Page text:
Under the Equality Act 2010, your PRP process must not discriminate against any employee. This includes protected characteristics, like age, sex, or race.
If your process treats employees unfairly, they could raise this to an Employment Tribunal (ET). Here, a tribunal judge will decide on whether the process was unlawful.
Employers could face losing their staff and paying fines. You may even have to pay back any wages that were illegally reduced.
How to manage performance related pay schemes
People are paid to work; but they're rewarded if they work better. That's where performance related pay comes in.
It's important for employers to have a PRP system that's fair. And they should reflect your business attitude and morals.
Let's look at ways of implementing performance related pay schemes:
Create a performance related pay scheme
The first step to take is to create a PRP scheme.
It might seem like an obvious step. But every company has its own pre-agreed objectives and goals. That’s why it’s not advised to copy schemes used by other businesses.
Instead, make one that's suitable for your practices and staff. These incentives must be attractive enough to motivate them. For example, offering a pay rise, company shares, or even your own products (like a car).
Set fair and reachable targets
The next step to take is to set fair and reasonable targets.
Your PRP system should set clear goals for all employees. They should know what financial reward they’ll get if they reach them.
You can even set targets for particular groups, like the sales department.
Or you can have general ones that include all employees. These pre-agreed objectives may be added to your business policy and handbook.
Maintain your scheme properly
It's important to maintain your PRP schemes properly.
Make effective arrangements to track high performance. Employers can use digital tracking software. It’s less time-consuming and reduces human errors.
It’s important PRP doesn’t replace an employee's ‘performance appraisal’ process. These are reports used to review overall work ability and experience.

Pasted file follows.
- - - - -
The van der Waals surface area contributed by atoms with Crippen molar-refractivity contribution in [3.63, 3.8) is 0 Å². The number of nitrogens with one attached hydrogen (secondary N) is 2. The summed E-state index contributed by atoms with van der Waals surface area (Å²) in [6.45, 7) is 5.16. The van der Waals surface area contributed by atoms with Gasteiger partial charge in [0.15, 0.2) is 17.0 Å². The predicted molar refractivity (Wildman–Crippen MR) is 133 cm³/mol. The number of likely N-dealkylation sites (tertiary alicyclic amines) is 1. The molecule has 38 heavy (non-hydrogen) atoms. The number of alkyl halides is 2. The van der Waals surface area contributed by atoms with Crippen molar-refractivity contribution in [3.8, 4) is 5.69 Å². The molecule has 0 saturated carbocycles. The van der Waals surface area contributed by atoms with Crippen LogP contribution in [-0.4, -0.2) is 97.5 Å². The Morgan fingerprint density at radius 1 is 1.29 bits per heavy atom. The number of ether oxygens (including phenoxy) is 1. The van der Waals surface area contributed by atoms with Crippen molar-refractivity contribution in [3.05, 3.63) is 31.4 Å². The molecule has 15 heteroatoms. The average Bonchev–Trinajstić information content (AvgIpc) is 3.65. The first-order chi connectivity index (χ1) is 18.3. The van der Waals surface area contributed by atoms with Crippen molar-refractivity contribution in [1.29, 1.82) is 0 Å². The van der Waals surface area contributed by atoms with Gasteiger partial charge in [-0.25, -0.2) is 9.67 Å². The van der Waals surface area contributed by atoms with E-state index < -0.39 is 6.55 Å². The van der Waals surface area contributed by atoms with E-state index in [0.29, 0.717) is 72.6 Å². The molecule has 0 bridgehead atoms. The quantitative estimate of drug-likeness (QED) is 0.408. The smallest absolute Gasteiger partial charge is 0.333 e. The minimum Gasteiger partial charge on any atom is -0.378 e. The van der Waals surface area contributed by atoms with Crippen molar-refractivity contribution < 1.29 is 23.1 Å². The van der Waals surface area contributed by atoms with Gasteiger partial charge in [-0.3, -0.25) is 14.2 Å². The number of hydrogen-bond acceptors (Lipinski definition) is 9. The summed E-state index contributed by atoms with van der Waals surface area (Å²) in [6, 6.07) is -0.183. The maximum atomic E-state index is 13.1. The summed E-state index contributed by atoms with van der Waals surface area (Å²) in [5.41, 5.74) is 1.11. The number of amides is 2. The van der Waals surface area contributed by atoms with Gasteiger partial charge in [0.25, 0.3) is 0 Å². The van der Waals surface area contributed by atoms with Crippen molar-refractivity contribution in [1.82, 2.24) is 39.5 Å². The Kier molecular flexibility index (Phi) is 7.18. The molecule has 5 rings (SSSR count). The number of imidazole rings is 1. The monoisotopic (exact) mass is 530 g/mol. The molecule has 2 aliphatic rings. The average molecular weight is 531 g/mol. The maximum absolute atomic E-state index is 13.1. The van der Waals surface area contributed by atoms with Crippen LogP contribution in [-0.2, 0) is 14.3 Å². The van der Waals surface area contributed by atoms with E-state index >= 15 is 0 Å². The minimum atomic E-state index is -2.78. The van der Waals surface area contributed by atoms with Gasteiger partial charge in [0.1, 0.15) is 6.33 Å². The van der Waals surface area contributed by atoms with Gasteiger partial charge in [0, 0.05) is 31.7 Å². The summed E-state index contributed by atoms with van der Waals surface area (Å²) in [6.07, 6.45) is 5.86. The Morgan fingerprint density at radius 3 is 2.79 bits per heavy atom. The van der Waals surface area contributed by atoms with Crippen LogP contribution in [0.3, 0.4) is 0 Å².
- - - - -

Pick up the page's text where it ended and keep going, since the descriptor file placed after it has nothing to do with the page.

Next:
Reward employees for the right reasons
PRP schemes shouldn’t just be used to reward employees who hit higher targets. You should reward them for the right reasons.
You can reward staff for good work performance or collaboration. For example, a new employee has hit all their targets in the first month.
Remember, personal development is just as important as pay progression. So, reward your best employees for the right reasons.
Keep a record of your rewards
Employers must keep on top of how much 'money' is used for PRP schemes.
If not, you could find yourself facing financial troubles. Keep a record of all rewards given, whether they're money-based or not. It’ll help you budget better and minimise debt risks.
Review your schemes on an annual basis. This can help you deal with any issues that might lead to unfair payments or discrimination.
Get expert advice on performance related pay with Peninsula
Most employees will work harder when given an incentive to do so. That’s where performance related pay works best.
Use PRP processes to award employee performance and loyalty. In the end, your staff will help you reach overall business success.
However, if you don’t manage them properly, it could lead to repaying wages and facing company damage.
Peninsula offers expert advice on performance related pay. Our HR team offers unlimited 24/7 employment advice which is available 365 days a year.
Want to find out more? Contact us on 0800 028 2420 and book a free consultation with a HR consultant today.